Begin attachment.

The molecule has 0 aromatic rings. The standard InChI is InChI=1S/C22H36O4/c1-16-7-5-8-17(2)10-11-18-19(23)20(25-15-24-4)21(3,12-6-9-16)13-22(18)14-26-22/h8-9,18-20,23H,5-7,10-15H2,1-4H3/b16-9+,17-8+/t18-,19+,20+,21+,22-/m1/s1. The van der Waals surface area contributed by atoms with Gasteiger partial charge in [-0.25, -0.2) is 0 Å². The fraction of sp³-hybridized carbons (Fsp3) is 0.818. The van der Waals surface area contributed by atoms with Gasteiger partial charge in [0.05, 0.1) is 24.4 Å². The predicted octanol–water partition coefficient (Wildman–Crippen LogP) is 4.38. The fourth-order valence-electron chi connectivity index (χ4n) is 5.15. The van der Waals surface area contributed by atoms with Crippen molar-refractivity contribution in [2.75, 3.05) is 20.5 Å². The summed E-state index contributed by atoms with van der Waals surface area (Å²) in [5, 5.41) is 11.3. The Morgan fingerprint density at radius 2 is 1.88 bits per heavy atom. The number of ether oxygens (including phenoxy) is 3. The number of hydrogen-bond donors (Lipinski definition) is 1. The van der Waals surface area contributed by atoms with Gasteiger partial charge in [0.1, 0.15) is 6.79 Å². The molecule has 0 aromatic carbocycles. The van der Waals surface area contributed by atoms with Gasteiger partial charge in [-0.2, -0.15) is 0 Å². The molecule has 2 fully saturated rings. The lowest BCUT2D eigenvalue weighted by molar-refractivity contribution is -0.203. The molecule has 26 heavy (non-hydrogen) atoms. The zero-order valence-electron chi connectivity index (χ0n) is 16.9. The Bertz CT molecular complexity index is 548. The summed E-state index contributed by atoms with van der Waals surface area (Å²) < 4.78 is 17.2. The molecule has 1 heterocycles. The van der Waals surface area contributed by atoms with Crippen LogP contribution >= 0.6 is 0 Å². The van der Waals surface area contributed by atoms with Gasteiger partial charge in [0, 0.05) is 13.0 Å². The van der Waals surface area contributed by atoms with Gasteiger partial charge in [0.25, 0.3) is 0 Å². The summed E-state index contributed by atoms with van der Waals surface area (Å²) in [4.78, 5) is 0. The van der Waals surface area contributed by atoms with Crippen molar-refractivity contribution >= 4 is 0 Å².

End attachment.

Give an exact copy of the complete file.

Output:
The molecule has 0 aromatic rings. The standard InChI is InChI=1S/C22H36O4/c1-16-7-5-8-17(2)10-11-18-19(23)20(25-15-24-4)21(3,12-6-9-16)13-22(18)14-26-22/h8-9,18-20,23H,5-7,10-15H2,1-4H3/b16-9+,17-8+/t18-,19+,20+,21+,22-/m1/s1. The van der Waals surface area contributed by atoms with Gasteiger partial charge in [-0.25, -0.2) is 0 Å². The fraction of sp³-hybridized carbons (Fsp3) is 0.818. The van der Waals surface area contributed by atoms with Gasteiger partial charge in [0.05, 0.1) is 24.4 Å². The predicted octanol–water partition coefficient (Wildman–Crippen LogP) is 4.38. The fourth-order valence-electron chi connectivity index (χ4n) is 5.15. The van der Waals surface area contributed by atoms with Crippen molar-refractivity contribution in [2.75, 3.05) is 20.5 Å². The summed E-state index contributed by atoms with van der Waals surface area (Å²) in [5, 5.41) is 11.3. The Morgan fingerprint density at radius 2 is 1.88 bits per heavy atom. The number of ether oxygens (including phenoxy) is 3. The number of hydrogen-bond donors (Lipinski definition) is 1. The van der Waals surface area contributed by atoms with Gasteiger partial charge in [0.1, 0.15) is 6.79 Å². The molecule has 0 aromatic carbocycles. The van der Waals surface area contributed by atoms with Gasteiger partial charge in [-0.2, -0.15) is 0 Å². The molecule has 2 fully saturated rings. The lowest BCUT2D eigenvalue weighted by molar-refractivity contribution is -0.203. The molecule has 26 heavy (non-hydrogen) atoms. The zero-order valence-electron chi connectivity index (χ0n) is 16.9. The Bertz CT molecular complexity index is 548. The summed E-state index contributed by atoms with van der Waals surface area (Å²) < 4.78 is 17.2. The molecule has 1 heterocycles. The van der Waals surface area contributed by atoms with Crippen LogP contribution >= 0.6 is 0 Å². The van der Waals surface area contributed by atoms with Gasteiger partial charge in [0, 0.05) is 13.0 Å². The van der Waals surface area contributed by atoms with Gasteiger partial charge in [0.25, 0.3) is 0 Å². The summed E-state index contributed by atoms with van der Waals surface area (Å²) in [4.78, 5) is 0. The van der Waals surface area contributed by atoms with Crippen molar-refractivity contribution >= 4 is 0 Å².